Conventional SIP call flows emanating in a third generation partnership project (3GPP or 3G) communication system, such as specified in 3GPP Technical Specification 24.228 V5.6.0 (2003-09) are shown in
At step S1, a UE communicates an Invite to a P-CSCF, operating as a Policy Decision Function (PDF). The P-CSCF, at step S2, sends a 100 trying communication to the UE and, at step S3, sends an Invite to the next entity. The next entity, at step S4, sends a 100 trying communication to the P-CSCF and, at step S5, the next entity sends a 183 session progress communication to the P-CSCF. At step S6, the P-CSCF authorizes the Quality of Service (QoS) resources and, at step S7, sends a 183 session progress signal to the UE. The UE, responsive to step S7, sends, at step S8 an acknowledgement signal (PRACK) to the P-CSCF which, at step S9, relays the PRACK to the next entity.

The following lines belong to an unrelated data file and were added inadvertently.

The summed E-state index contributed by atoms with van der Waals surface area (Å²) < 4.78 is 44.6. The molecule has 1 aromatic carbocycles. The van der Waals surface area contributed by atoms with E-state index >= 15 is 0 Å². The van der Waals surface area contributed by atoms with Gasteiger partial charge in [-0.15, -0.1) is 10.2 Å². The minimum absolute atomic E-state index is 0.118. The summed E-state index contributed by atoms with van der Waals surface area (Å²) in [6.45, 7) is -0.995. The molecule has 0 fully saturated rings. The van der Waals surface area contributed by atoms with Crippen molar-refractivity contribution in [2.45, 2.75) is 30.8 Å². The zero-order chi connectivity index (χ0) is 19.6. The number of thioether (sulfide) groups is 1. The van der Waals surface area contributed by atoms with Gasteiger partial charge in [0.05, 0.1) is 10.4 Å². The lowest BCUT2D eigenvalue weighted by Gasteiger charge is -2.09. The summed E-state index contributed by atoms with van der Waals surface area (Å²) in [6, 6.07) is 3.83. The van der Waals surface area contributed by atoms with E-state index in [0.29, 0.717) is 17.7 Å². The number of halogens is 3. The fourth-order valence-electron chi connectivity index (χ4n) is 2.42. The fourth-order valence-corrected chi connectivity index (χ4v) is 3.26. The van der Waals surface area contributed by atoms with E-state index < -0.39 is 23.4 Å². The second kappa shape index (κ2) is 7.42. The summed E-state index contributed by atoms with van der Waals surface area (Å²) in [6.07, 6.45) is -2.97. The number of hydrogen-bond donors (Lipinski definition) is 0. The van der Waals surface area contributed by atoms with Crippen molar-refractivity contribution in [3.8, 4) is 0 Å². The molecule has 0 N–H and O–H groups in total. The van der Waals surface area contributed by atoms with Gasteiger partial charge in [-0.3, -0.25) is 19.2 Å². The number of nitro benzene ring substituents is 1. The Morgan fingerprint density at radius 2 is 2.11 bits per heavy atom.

SIP defines two types of responses, provisional and final. Final responses convey the result of the request processing, and are sent reliably. Provisional responses provide information on the progress of the request processing, but are not sent reliably in RFC 3261. It has been observed that reliability is important in several cases, including interoperability scenarios with a Public Switch Telephone Network (PSTN). Therefore, an optional capability was needed to support reliable transmission of provisional responses. That capability is provided by PRACK (refer RFC 3262). Reliable responses are retransmitted by the Transaction User (TU) with an exponential backoff. Those retransmissions cease when a PRACK message is received. The PRACK request plays the same role as ACK, but for provisional responses.